My downstairs unit that I need to replace is a 2.5 ton unit that heats/cools about 1100 sq.ft and a room above the garage that is about 300 sq.ft. This bonus room has the longest supply lines from the air handler which is located central to the downstairs. It appears to have smaller ducts and a return that is sized the same as the supply (at least the return register is the same size as the supply - for a long time I thought they were both supply registers since they look alike).
Anyway, everyone who has looked at this arrangement has said that the only way to do this is to have a third heat pump for the 300 sq. ft bonus room. It is currently tied in to the downstairs and I'm wondering if that small return in this room is causing inefficiencies. Is this the way to go, or can I have a design that handles the downstairs and this one upstairs room that gets very low air flow currently??
Does the bonus room have floor trusses ,as opposed to conventional floor joists?
What city/state are you in?Year built?
The house is in SC near Charlotte NC. Built I would say between 1980-1985. I guess it is conventional. It's a separate section, with its own gable roof. This section contains the garage with the room above it. The garage has central metal supporting post. A common two story design with the main section and the garage connected by a dining room and utility.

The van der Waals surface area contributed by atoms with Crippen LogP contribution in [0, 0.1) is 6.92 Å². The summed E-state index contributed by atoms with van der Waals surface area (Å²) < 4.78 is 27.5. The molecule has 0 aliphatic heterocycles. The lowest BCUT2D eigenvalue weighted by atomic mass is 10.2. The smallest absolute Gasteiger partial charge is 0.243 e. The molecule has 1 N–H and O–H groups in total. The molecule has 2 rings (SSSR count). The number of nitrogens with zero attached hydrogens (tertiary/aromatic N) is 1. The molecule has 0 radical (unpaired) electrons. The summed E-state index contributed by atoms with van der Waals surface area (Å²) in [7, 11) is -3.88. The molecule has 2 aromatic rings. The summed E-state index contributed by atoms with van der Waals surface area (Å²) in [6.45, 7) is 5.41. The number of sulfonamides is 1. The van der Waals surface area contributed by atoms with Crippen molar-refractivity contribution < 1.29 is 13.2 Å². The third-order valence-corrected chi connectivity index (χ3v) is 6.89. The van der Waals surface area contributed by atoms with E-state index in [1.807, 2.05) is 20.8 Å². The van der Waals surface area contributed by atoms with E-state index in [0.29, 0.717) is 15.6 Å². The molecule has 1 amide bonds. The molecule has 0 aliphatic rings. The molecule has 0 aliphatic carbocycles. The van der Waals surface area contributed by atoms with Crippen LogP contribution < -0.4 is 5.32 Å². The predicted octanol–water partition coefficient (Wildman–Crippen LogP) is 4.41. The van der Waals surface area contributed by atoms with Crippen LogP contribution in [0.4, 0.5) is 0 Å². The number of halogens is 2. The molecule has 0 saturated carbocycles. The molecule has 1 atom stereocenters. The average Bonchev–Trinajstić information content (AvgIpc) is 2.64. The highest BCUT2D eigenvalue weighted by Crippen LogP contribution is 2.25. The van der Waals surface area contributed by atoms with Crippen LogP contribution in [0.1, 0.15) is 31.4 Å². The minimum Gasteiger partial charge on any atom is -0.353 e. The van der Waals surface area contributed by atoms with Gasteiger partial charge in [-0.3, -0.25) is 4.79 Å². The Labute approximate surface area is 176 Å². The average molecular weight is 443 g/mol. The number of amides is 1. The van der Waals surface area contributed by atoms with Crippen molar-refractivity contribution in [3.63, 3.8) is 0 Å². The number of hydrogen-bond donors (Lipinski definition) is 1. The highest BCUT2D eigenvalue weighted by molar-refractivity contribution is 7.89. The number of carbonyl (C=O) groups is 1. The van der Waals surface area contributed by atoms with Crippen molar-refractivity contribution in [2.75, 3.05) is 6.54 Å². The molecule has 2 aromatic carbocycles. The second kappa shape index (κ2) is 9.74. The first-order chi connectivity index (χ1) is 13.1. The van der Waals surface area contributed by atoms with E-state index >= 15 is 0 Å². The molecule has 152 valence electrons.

First you need a Man J load calculation to determine the correct size,you may already have the correct size,and have air flow problems to the bonus room.You can do it yourself at the bullseye above.
If the system is the correct size,it's a duct design or installation,problem.
If their are floor trusses,they are open and hot air can circulate from the attic under the floor,the insulation is usually at the ceiling ,so the truss openings to the attic need to be sealed off.
Could be no insulation in the floor,need to check,small hole in garage ceiling,or maybe pull a light fixture down.
Add insulation to the bonus room attic ,and vent with ridge vent.
Wall(s) that are common to bonus room and attic(kneewalls),need R11 ,plus high R foam sheeting,sealed tightly over the wall.
These are just some of the things we do ,to correct bonus room problems.
What would the pros think of adding a radiant barrier to the attic roof? It's become the norm where I live for new construction in S.Texas. I have seen some research suggesting it can save 8-12% in cooling bills (and some research saying more, which I am less sure about). Presumably it would reduce the cooling load in summer and the heating load in winter.
Have been doing a long and slow job of putting the foil type in my own attic, when time and weather permit. Can testify that you can really feel the difference when standing under a protected area, for what that's worth.
Hope this helps -- P.Student
Thanks for the suggestions. Did have blown in insulation added to the roof I think it's R-11 (qualified for the electric rate from utility) Not sure about the floor being insulated, probably not, so there is the hot air from the garage below. What about the small return in the bonus room, it's the same size of the supply register (and only filtered by a piece of foam)? You'd have two air masses -one from the bonus room mixing with the cooler air downstairs. We currently use a window A/C during hot days - don't run it all day only as needed.
Try running it with the door open to downstairs,if it cools fine, it's a return problem ,if not you need more supply air.